Ukrainian Prime Minister Mykola Azarov has offered his resignation, in what the government says is an effort to encourage political compromise.
Ukraine's government website announced the news Tuesday, publishing a statement by Mr. Azarov that says he wants to encourage "social-political compromise," after two months of protests that have recently culminated with violent clashes between demonstrators and police.
He said he hoped his resignation, which still must be accepted by President Viktor Yanukovych, will create an opportunity for the peaceful settlement of the country's political crisis.
On Monday, President Viktor Yanukovych agreed to scrap the anti-protest laws that have sparked some of the violent anti-government protests in Kyiv and elsewhere.
The announcement came after a meeting between the president and opposition leaders. But Mr. Yanukovych rejected the idea of amnesty for detained protesters unless demonstrators abandon all the buildings they have seized throughout the country.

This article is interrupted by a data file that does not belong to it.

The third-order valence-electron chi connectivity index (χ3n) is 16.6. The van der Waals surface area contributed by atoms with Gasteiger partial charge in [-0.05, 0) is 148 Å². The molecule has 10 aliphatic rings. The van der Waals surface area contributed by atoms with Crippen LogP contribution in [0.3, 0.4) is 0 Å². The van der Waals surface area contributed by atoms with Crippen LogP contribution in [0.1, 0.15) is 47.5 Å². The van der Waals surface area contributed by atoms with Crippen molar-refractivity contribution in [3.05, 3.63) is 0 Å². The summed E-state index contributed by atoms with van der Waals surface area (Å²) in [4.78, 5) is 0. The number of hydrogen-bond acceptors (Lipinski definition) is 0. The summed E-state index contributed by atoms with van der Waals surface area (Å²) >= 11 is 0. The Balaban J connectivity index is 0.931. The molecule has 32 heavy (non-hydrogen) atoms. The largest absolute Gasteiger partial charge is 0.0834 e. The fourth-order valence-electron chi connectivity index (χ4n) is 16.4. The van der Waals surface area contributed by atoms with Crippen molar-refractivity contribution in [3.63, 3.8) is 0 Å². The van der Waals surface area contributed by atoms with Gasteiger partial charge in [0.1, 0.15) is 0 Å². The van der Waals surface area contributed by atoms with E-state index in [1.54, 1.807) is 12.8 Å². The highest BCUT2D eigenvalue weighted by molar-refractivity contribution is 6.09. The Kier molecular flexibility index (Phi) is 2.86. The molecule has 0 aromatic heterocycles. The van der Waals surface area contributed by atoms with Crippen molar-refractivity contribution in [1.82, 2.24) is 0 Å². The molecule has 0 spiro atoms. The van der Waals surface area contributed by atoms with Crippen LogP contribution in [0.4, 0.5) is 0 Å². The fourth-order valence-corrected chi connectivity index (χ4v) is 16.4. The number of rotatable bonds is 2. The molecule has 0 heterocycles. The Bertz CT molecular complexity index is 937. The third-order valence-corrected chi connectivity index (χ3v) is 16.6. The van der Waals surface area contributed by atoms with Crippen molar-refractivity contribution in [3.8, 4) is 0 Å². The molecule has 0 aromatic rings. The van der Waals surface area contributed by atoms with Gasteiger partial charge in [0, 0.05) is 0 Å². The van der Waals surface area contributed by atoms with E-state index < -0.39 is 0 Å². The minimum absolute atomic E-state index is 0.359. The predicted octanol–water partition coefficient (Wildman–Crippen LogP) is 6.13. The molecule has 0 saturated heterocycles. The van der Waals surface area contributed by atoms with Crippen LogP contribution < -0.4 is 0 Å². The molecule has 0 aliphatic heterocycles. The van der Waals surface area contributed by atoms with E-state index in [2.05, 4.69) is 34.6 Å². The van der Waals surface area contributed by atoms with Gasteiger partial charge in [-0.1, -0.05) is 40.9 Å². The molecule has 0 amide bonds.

Protesters did leave the Justice Ministry building that they had occupied overnight, but promised to return if no progress is made on ending the standoff with the government.
Opposition leader Arseniy Yatsenyuk formally rejected President Yanukovych's offer to make him prime minister. It is not clear how this latest offer to scrap the protest laws will be received.
Marchers took to the streets in late November when Mr. Yanukovych backed out of a trade deal with the European Union in favor of closer ties to Russia.
The White House says U.S. Vice President Joe Biden telephoned Mr. Yanukovych to urge parliament to repeal the anti-protest laws and keep working with the opposition to avoid violence and reduce tensions.